Bioinformatics, Genomics, Proteomics
John D. FurberMaster of Science, Biological Sciences, University of California, Irvine.
Bachelor of Arts, Physics and Mathematics, University of California, Santa Cruz.
[John D. Furber home page]
Bioinformatics and GenomicsBioinformatics is the scientific discipline of discovering biological functions through analysis of molecular sequence information from DNA, RNA, or proteins. Tasks include:
Bioinformatics is sometimes called "Functional Genomics." Genomics is study of entire genomes, the complete set of DNA sequences of cells and organisms. The human genome consists of 3 billion pairs of DNA nucleotides (base-pairs) which encode an estimated 50,000 to 120,000 genes. Celera Genomics has a tutorial called What's a Genome?
- Comparing an interesting or newly discovered "Query Sequence" with a large database of previously discovered sequences.
- Looking for similar sequence motifs (patterns) among a group of similar protein or nucleic acid domains. Similar sequence motifs are often indicative of similar local structural form and function.
- Predicting 3-dimensional molecular structures from 1-dimensional sequence data.
- Drug discovery and drug design.
Proteomics is the study of all of the proteins in a cell, tissue, or organism, rather than studying them one at a time. The interactions of the proteins are very important. Current proteomics techniques involve electrophoretic separation on a 2-dimensional polyacrylamide gel. Other analytical techniques under development make use of antibody affinities or physical and chemical properties of protein sequences. Bioinformatics also uses the gene sequences to predict what proteins should be present.
Genomics tasks include:
These problems can be highly complex, and some of the databases are very large, requiring the use of computers with sophistocated algorithms. Several of these tools and databases are publicly available on the WWW.
- Determining the DNA sequence of the genome and of all the genes within the genome.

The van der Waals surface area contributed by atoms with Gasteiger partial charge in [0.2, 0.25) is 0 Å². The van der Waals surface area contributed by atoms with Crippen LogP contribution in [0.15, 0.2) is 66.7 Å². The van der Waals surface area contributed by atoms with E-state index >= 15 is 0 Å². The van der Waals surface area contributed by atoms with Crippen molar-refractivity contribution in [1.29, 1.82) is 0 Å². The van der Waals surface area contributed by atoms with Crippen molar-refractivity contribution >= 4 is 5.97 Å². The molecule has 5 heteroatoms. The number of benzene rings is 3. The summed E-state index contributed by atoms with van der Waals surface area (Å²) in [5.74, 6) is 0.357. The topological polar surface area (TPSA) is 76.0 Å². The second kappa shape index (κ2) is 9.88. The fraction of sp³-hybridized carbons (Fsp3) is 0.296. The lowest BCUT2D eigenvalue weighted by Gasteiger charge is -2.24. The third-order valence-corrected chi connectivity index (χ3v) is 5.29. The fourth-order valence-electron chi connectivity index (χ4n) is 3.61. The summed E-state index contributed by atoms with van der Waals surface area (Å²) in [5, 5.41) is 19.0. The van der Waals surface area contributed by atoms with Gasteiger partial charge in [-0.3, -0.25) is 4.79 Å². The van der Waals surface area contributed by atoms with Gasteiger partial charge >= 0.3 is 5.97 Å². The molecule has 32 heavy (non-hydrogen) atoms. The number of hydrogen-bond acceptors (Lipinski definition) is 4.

- Mapping the locations of genes and genetic diseases.
- Exploring the organization of genes within the genome, including control elements, silencing, and evolutionary relationships among species.
Protein Families, Motifs, and Domains
- NRCAM - The National Resource for Cell Analysis and Modeling is a national resource center supported by the National Center for ResearchResources (NCRR), at the National Institutes of Health (NIH). It is the home of the Virtual Cell.
- The NIH Center for Molecular Modeling http://cmm.info.nih.gov/modeling/
- The Digital Human Project of the Federation of American Scientists "is working to build a collaborative community of information and biological scientists to accelerate development and use of biomedical simulation for research and learning. Our goal is development of a framework that will permit researchers to collaborate, share their work, and test each other's systems." http://www.fas.org/main/content.jsp?formAction=325&projectId=12
- The Physiome Project web site has not been updated recently. It's major long-range goal "is to understand and describe the human organism, its physiology and pathophysiology quantitatively, and to use this understanding to improve human health.
- The BioJava Project is an international association of developers of Java tools for bioinformatics.
- The Bioperl Project is an international association of developers of public domain Perl programming tools for Computational Molecular Biology.
- The BiopythonProject is an international association of developers of Python tools for bioinformatics.
- The Bioxml Project is an international association of developers of XML tools for bioinformatics.
- The Open lab is an international collaboratory for open-sources bioinformatics R&D.
- The International Society for Computational Biology is dedicated to advancing the scientific understanding of living systems through computation. Its emphasis is on the role of computing and informatics in advancing molecular biology.
- The Pacific Symposium on Biocomputing 2000 was held in Hawaii in January 2000. http://www.cgl.ucsf.edu/psb/
- The Institute of Theoretical Dynamics at the University of California, Davis, has projects in Computational Biology and Nonlinear Dynamics in Biology.
Contact information:John D. Furber
E-mail: johnfurber at aol.com
[John D. Furber home page]
© 2000 - 2004 by John D. Furber. All rights Reserved.